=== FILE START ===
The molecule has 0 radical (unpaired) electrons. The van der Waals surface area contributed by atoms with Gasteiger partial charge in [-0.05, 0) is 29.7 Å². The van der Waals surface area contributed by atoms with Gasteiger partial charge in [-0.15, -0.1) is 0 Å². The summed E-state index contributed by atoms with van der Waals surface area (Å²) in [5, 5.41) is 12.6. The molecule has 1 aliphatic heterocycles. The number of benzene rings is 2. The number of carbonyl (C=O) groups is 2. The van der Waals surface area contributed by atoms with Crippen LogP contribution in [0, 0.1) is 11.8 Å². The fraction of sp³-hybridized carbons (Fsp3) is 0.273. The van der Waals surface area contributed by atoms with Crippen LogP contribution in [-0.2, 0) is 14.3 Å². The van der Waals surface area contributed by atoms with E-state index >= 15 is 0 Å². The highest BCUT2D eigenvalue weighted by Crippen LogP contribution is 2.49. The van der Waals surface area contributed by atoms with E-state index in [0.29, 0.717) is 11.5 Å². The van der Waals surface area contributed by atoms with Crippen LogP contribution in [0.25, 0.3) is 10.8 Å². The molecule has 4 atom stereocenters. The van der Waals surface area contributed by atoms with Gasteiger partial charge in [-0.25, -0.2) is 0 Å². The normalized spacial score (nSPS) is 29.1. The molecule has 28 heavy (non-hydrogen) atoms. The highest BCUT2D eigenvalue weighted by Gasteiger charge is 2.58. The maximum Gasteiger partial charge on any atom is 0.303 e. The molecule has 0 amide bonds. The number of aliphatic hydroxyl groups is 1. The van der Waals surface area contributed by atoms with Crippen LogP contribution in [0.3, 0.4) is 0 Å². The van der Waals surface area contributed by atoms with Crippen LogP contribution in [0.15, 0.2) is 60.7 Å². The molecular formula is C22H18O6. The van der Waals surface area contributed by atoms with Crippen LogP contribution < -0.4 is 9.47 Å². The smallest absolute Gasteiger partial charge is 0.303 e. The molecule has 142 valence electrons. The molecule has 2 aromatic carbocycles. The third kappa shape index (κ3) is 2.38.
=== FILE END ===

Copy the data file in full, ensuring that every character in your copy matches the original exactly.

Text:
The molecule has 0 radical (unpaired) electrons. The van der Waals surface area contributed by atoms with Gasteiger partial charge in [-0.05, 0) is 29.7 Å². The van der Waals surface area contributed by atoms with Gasteiger partial charge in [-0.15, -0.1) is 0 Å². The summed E-state index contributed by atoms with van der Waals surface area (Å²) in [5, 5.41) is 12.6. The molecule has 1 aliphatic heterocycles. The number of benzene rings is 2. The number of carbonyl (C=O) groups is 2. The van der Waals surface area contributed by atoms with Crippen LogP contribution in [0, 0.1) is 11.8 Å². The fraction of sp³-hybridized carbons (Fsp3) is 0.273. The van der Waals surface area contributed by atoms with Crippen LogP contribution in [-0.2, 0) is 14.3 Å². The van der Waals surface area contributed by atoms with E-state index >= 15 is 0 Å². The highest BCUT2D eigenvalue weighted by Crippen LogP contribution is 2.49. The van der Waals surface area contributed by atoms with E-state index in [0.29, 0.717) is 11.5 Å². The van der Waals surface area contributed by atoms with Crippen LogP contribution in [0.25, 0.3) is 10.8 Å². The molecule has 4 atom stereocenters. The van der Waals surface area contributed by atoms with Gasteiger partial charge in [-0.25, -0.2) is 0 Å². The normalized spacial score (nSPS) is 29.1. The molecule has 28 heavy (non-hydrogen) atoms. The highest BCUT2D eigenvalue weighted by Gasteiger charge is 2.58. The maximum Gasteiger partial charge on any atom is 0.303 e. The molecule has 0 amide bonds. The number of aliphatic hydroxyl groups is 1. The van der Waals surface area contributed by atoms with Crippen LogP contribution in [0.3, 0.4) is 0 Å². The van der Waals surface area contributed by atoms with Crippen LogP contribution in [0.15, 0.2) is 60.7 Å². The molecular formula is C22H18O6. The van der Waals surface area contributed by atoms with Crippen LogP contribution < -0.4 is 9.47 Å². The smallest absolute Gasteiger partial charge is 0.303 e. The molecule has 142 valence electrons. The molecule has 2 aromatic carbocycles. The third kappa shape index (κ3) is 2.38.